While our in-branch celebrations for this year’s Customer Appreciation Day aren’t like years past, we still have a special place in our heart for tomato plants. Ripe, juicy tomatoes are the prize possession of many gardens. So if you are planting tomato plants this season, follow these time-tested growing tips to ensure your tomato bragging rights this year.
Location, location, location.Tomato plants thrive in direct sunlight. Choose your sunniest garden spot—aiming for seven hours of sunshine a day and dig deep. Plant your tomato plants all the way up to the top few leaves. If your garden bed is shallower, simply build a trench and lay the plant sideways. When planted this way, tomatoes are able to develop roots all along their stems. And more roots make for a stronger plant.
Test and treat the soil.Tomatoes thrive in rich, well-draining, slightly acidic soil with a pH of 6.5 to 6.8. To determine pH, pick up a soil tester from your local garden store or the garden center at the home improvement store. If the soil is too acidic, add dolomite lime. If it’s too alkaline, add sulfur or composted organic matter.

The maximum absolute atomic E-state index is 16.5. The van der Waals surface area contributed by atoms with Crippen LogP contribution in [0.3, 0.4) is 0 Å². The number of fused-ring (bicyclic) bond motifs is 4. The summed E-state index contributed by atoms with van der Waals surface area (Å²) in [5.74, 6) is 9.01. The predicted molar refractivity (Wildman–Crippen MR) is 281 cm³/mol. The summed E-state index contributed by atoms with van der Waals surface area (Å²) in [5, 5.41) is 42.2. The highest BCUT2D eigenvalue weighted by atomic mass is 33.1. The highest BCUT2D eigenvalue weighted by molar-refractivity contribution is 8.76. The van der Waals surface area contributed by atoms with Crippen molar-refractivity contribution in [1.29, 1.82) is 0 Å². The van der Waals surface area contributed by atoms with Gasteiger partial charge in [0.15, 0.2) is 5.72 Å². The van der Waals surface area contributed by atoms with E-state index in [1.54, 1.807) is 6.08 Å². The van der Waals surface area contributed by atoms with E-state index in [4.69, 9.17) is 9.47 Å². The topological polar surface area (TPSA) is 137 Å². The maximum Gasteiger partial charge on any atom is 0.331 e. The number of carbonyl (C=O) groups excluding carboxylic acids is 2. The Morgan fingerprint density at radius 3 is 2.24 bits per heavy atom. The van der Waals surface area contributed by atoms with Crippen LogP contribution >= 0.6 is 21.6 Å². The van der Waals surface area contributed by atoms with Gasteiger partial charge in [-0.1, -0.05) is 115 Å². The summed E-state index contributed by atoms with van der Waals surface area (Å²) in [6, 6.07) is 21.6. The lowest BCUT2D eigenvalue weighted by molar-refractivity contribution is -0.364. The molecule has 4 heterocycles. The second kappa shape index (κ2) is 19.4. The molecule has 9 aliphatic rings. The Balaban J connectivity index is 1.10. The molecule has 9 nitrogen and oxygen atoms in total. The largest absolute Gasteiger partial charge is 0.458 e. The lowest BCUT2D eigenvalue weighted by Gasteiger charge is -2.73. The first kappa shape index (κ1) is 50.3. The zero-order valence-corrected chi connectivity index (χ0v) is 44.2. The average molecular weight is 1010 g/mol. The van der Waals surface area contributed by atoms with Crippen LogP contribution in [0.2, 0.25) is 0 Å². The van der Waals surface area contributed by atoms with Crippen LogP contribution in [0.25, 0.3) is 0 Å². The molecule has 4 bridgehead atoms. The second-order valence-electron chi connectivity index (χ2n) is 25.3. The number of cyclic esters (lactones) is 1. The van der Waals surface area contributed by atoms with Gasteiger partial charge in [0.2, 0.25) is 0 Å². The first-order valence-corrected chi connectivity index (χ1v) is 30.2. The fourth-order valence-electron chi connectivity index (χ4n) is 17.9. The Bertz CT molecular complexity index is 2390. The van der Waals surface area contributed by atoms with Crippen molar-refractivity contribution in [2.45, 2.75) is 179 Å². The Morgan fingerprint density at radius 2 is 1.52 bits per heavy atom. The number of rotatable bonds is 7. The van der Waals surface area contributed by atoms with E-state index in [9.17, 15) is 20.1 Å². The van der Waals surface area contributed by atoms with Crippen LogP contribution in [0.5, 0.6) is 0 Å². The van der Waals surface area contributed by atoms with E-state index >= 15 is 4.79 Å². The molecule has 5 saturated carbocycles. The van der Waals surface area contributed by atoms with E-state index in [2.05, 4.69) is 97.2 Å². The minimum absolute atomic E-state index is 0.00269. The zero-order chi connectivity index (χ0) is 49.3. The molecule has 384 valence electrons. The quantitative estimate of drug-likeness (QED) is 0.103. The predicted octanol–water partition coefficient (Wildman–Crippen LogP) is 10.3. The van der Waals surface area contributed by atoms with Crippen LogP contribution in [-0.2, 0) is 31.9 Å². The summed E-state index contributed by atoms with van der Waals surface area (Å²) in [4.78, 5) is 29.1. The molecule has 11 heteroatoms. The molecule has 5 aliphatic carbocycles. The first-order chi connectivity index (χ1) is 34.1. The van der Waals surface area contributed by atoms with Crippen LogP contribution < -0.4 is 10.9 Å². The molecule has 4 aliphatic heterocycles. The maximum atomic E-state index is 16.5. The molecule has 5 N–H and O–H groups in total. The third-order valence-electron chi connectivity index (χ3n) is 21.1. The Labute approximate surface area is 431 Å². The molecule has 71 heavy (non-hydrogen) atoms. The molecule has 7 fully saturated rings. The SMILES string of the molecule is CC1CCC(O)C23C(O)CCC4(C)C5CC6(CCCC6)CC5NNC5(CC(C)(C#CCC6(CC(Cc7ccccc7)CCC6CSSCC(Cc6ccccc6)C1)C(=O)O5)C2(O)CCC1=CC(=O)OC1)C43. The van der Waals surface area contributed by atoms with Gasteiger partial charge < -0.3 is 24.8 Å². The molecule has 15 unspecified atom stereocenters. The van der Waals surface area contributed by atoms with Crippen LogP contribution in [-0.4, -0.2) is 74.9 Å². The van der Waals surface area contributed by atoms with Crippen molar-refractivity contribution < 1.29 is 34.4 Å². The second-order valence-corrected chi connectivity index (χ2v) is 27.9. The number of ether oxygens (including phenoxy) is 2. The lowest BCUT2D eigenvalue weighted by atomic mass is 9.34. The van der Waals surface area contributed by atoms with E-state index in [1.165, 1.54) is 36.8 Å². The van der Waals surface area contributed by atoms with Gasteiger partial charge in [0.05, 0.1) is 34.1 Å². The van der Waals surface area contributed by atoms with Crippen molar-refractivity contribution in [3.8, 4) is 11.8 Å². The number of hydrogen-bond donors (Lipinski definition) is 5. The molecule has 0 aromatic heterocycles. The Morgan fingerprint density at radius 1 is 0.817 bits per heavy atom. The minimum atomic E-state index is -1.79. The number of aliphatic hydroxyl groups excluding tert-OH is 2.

Solar power.Tomatoes like warmth. Wait until soil temps are consistently over 60 degrees Fahrenheit before planting outside. Keep tomato plants in pots in warmer environments if the weather is iffy and transfer once temperatures get warmer.
Expert tip: Tomato plants need to move and sway in the breeze to develop strong stems. That happens naturally outdoors, but if you start your plants inside, you need to provide some type of air circulation. Create a breeze by turning a fan on them for five to ten minutes, twice a day. That small amount of time will make a big difference.
Water thoroughly and lay on the mulch.Thriving tomatoes need plenty of water. The rule of thumb is to ensure your plants get at least 1 inch of water per week, but during hot, dry spells, they may need more. If your plants start to look wilted for most of the day, give them a drink. Adding a blanket of mulch after temperatures are warm during the day and night will help keep the water from evaporating in summer’s heat.
Don’t neglect pruning.After your tomato plants reach about 3 feet tall, remove the leaves from the bottom foot of the stem. These are the oldest leaves, and they are usually the first leaves to develop fungus problems. As the plants fill out, the bottom leaves get the least amount of sun and airflow. Removing them helps prevent fungal diseases from taking hold. You can pinch off smaller leaves or use pruning snips to give a clean cut to thick stems.
When the time is right.The lush color that signifies a ripe tomato comes from warmth, not light. If summer’s temps are too cool, go ahead and pick fruit that’s red-orange and bring it inside to ripen. Putting unripen tomatoes in a loosely closed paper bag will help the fruit to reach peak ripeness.
With some love and care, we hope your tomato plants grow as big and full as our appreciation for you.